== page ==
When the first quarter of 2012 drew to a close, numerous airlines released their financial numbers. Many posted a loss, with blame firmly placed on fuel prices.
But Hawaiian Airlines posted a profit for the first quarter of the year, and seems poised to get more business when its nonstop flights from New York to Honolulu start next month from JFK’s Terminal 5.
“We have a product people are demanding, and we are seeing a great response,” Peter Ingram, Hawaiian Airlines chief commercial officer (and former CFO) told Travel Agent. “Our prices are competitive in the marketplace, and we do our best to keep fares affordable.” To that end, the company focuses on cost structure, he says, investing in elements of product that people value the most and not spending money on things that don’t translate into a profit.
One aspect that sets Hawaiian apart from other domestic airlines is its policy of free meals. In fact, it remains one of the last domestic airlines to offer this perk, which will certainly be welcome on the 10-hour New York-Honolulu flight. “It’s one of those things that, financially, looks like an expense that can be taken away,” Ingram acknowledges, but notes that customers “appreciate” the meals.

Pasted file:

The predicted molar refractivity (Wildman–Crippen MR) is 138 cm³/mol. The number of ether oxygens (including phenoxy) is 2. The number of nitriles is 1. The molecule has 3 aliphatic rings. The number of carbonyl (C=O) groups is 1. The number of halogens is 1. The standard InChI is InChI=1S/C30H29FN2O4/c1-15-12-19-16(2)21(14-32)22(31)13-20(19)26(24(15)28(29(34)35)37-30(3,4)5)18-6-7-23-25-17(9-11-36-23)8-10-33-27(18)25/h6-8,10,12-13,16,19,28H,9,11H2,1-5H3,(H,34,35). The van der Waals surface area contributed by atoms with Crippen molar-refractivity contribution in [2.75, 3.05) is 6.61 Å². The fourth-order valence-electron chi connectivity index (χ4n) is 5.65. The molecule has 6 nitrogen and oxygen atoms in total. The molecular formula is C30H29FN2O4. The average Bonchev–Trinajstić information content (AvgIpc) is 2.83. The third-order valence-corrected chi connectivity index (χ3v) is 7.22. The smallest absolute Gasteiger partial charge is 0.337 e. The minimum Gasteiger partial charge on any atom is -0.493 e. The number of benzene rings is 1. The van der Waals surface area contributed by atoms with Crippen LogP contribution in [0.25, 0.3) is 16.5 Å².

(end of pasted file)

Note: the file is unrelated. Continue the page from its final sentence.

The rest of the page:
“We’ve tried to deliver that one cost effectively by working with suppliers,” he says. “It is something that sets us apart, and regular visitors know to expect that.”
But the fact remains that fuel is increasingly expensive, and airfares have to fluctuate to accommodate that. “There’s not a lot we can do to change the global price of fuel,” Ingram says. “We have programs in place to improve fuel efficiency, and we’re investing in new aircraft.” The airline is adding new A330 planes to its fleet, which have better fuel efficiency. (Hawaiian plans to take delivery of one more new A330 in June, bringing the company total to nine. Hawaiian will also take delivery of 13 new A330s between 2013 and 2015.) The team is also adapting their 767s for better fuel efficiency. “We have top-to-bottom discipline around building efficient budgets and holding people accountable for meeting those budgets and delivering the product,” Ingram adds.